Other services, like New York-based Shrink-Link (, prefer single-question contact with clients. Shrink-Link has five psychologists whose specialties include substance abuse and womens issues. They charge $20 for one 250-word question and answer it in 72 hours.

"Were kind of like an online Ann Landers," says participating psychologist Dorothy Litwin.

Leonard Holmes, a psychologist in Newport News, Va. (, charges $1.50 a minute to answer one question, which usually takes about 15 minutes. "I ask people to pay me only if they feel theyve received some benefit from it." About half pay, he says.

Like Sommers, he doesnt consider it therapy.

"Its important not to do more than you can on the Internet, and right now I dont think its possible to do therapy. There can be problems if you treat it like a therapeutic relationship and youre miles and miles away."

Because there are no standardized guidelines for therapy via the Net, some worry that therapists could get in over their heads.

"There are some questions left unanswered about what happens if something goes terribly wrong, like suicide," Grohol says. "What is the responsibility of the therapist?"

Adds San Diego psychologist Marlene Maheu: "If I get one paragraph from you, its very hard to assess whats going on. When youre sitting face to face, it can often take a long time to get the whole picture."

She was part of an American Psychological Association task force that discussed the topic in December. So far, no formal conclusions have been reached.

Maheus own online magazine, Self-Help & Psychology, features a column that answers composite questions from readers with no names attached.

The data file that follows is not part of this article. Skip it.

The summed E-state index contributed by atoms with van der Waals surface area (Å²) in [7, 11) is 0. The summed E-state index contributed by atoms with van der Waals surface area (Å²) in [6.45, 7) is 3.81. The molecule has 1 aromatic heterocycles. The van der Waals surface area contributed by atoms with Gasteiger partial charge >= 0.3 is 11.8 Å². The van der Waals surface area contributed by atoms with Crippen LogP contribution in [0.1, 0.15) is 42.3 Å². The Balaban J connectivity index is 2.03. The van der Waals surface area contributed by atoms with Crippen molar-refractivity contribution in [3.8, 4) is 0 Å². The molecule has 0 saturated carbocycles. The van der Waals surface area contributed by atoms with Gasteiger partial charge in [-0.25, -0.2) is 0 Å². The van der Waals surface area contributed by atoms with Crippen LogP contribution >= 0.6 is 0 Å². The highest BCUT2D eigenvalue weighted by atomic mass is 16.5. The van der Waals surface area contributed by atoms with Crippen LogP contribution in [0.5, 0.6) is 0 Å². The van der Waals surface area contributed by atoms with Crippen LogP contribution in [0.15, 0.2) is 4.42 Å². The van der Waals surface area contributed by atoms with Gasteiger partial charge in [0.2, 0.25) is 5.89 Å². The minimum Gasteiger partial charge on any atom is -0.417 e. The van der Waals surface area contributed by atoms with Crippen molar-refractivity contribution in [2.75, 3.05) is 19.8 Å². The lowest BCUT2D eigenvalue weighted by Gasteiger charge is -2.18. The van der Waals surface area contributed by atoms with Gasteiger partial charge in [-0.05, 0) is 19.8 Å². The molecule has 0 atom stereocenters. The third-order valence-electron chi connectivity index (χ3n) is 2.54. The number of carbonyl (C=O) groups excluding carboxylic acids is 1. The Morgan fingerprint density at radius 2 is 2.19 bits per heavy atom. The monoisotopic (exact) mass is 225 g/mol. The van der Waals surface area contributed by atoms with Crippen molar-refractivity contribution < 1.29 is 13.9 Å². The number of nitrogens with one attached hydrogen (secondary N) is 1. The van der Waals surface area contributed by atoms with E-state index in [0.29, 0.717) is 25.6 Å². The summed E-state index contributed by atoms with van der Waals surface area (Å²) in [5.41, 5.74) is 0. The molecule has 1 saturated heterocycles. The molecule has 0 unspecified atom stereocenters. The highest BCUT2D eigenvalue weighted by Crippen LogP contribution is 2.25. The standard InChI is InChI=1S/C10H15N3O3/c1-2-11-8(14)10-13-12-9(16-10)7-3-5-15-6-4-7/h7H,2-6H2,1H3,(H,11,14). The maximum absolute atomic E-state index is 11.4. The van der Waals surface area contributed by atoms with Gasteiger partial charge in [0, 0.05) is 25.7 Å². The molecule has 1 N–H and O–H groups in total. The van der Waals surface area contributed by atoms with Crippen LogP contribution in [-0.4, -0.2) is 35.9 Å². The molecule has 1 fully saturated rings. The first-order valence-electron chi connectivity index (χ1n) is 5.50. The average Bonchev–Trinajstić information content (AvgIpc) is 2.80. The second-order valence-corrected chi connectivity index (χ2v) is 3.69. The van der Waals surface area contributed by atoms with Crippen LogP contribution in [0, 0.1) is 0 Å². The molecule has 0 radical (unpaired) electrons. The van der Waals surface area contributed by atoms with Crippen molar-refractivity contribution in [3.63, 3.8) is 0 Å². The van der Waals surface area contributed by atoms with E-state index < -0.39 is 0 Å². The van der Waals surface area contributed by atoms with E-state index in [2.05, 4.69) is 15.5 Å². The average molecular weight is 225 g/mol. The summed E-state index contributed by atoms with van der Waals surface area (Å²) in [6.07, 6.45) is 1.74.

"People can get advice, but the impact of the one-on-one relationship is not there," she says.

All the major online services also offer information to subscribers, plus a full range of peer support groups on psychological issues.

"Theres a huge pent-up demand for mental health information and support," says Stephenson Bond, director of Online Psych at America Online (AOL). "For people who arent able to find support in their own communities, in the online world its just a click away."

So far AOL doesnt offer one-on-one psychological counseling or provide links to anyone who charges a fee for advice.

"There really hasnt been any research to establish whether online counseling is effective. Its going to take time for the government to digest what the medium is all about and then make a ruling thats going to protect consumers," Bond says.

Psychologists realize theres a human element to being in the same room with a client that computers cant replace. But as video technology improves, many say it will be possible someday to practice on the Net. For now, clients say advice they get online does help.

Martha Ainsworth, a New Jersey telecommunications consultant who teaches people how to communicate on the Internet, has worked with an online therapist. When she travels, as long as her laptop is with her, she can have a cyber-consultation.

"In a way its like keeping a journal," she says. "I can explore my thoughts and feelings in great depth - take as much time as I want and write as much as I want. But its different from a journal in that a trained professional is reading it. And when you keep a journal, it doesnt talk back to you."

Ainsworth has faith in the power of the Net as a tool for psychological guidance. She has compiled a list of online psychological providers at, her own Web site.

"This does not replace face-to-face therapy - it never will," she says. "That doesnt mean its not a good thing. Its an additional thing. It doesnt have the same rules, but it can be helpful."

By Diana McKeon Charkalis, USA TODAY

Reprinted with permission